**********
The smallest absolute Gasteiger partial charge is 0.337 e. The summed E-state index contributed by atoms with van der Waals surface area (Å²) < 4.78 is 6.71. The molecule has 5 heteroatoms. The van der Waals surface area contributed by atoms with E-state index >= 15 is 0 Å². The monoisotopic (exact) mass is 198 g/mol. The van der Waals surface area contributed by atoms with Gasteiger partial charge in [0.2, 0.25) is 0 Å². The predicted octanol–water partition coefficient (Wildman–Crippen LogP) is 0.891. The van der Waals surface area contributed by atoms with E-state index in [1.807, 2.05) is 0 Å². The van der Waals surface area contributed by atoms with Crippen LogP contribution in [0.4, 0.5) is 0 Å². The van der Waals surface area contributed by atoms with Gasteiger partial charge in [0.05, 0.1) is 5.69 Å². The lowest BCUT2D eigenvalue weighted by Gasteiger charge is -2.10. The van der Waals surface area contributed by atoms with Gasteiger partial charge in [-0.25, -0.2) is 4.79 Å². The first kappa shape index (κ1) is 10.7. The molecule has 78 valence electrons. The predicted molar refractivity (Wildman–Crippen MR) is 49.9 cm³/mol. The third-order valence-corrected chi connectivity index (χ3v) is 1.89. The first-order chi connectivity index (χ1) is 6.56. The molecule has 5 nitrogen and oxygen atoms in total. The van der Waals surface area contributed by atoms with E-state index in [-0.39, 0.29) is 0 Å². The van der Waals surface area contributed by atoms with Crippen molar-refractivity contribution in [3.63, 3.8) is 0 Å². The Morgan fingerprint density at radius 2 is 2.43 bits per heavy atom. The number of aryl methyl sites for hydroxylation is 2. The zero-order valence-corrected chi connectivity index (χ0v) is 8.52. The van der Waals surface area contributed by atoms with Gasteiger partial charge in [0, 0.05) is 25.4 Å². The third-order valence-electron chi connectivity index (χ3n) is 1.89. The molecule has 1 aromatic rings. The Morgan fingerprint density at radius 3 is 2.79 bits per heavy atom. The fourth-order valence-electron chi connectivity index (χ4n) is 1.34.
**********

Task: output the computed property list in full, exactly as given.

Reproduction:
The smallest absolute Gasteiger partial charge is 0.337 e. The summed E-state index contributed by atoms with van der Waals surface area (Å²) < 4.78 is 6.71. The molecule has 5 heteroatoms. The van der Waals surface area contributed by atoms with E-state index >= 15 is 0 Å². The monoisotopic (exact) mass is 198 g/mol. The van der Waals surface area contributed by atoms with Gasteiger partial charge in [0.2, 0.25) is 0 Å². The predicted octanol–water partition coefficient (Wildman–Crippen LogP) is 0.891. The van der Waals surface area contributed by atoms with E-state index in [1.807, 2.05) is 0 Å². The van der Waals surface area contributed by atoms with Crippen LogP contribution in [0.4, 0.5) is 0 Å². The van der Waals surface area contributed by atoms with Gasteiger partial charge in [0.05, 0.1) is 5.69 Å². The lowest BCUT2D eigenvalue weighted by Gasteiger charge is -2.10. The van der Waals surface area contributed by atoms with Gasteiger partial charge in [-0.25, -0.2) is 4.79 Å². The first kappa shape index (κ1) is 10.7. The molecule has 78 valence electrons. The predicted molar refractivity (Wildman–Crippen MR) is 49.9 cm³/mol. The third-order valence-corrected chi connectivity index (χ3v) is 1.89. The first-order chi connectivity index (χ1) is 6.56. The molecule has 5 nitrogen and oxygen atoms in total. The van der Waals surface area contributed by atoms with E-state index in [-0.39, 0.29) is 0 Å². The van der Waals surface area contributed by atoms with Crippen molar-refractivity contribution in [3.63, 3.8) is 0 Å². The Morgan fingerprint density at radius 2 is 2.43 bits per heavy atom. The number of aryl methyl sites for hydroxylation is 2. The zero-order valence-corrected chi connectivity index (χ0v) is 8.52. The van der Waals surface area contributed by atoms with Gasteiger partial charge in [0, 0.05) is 25.4 Å². The third-order valence-electron chi connectivity index (χ3n) is 1.89. The molecule has 1 aromatic rings. The Morgan fingerprint density at radius 3 is 2.79 bits per heavy atom. The fourth-order valence-electron chi connectivity index (χ4n) is 1.34.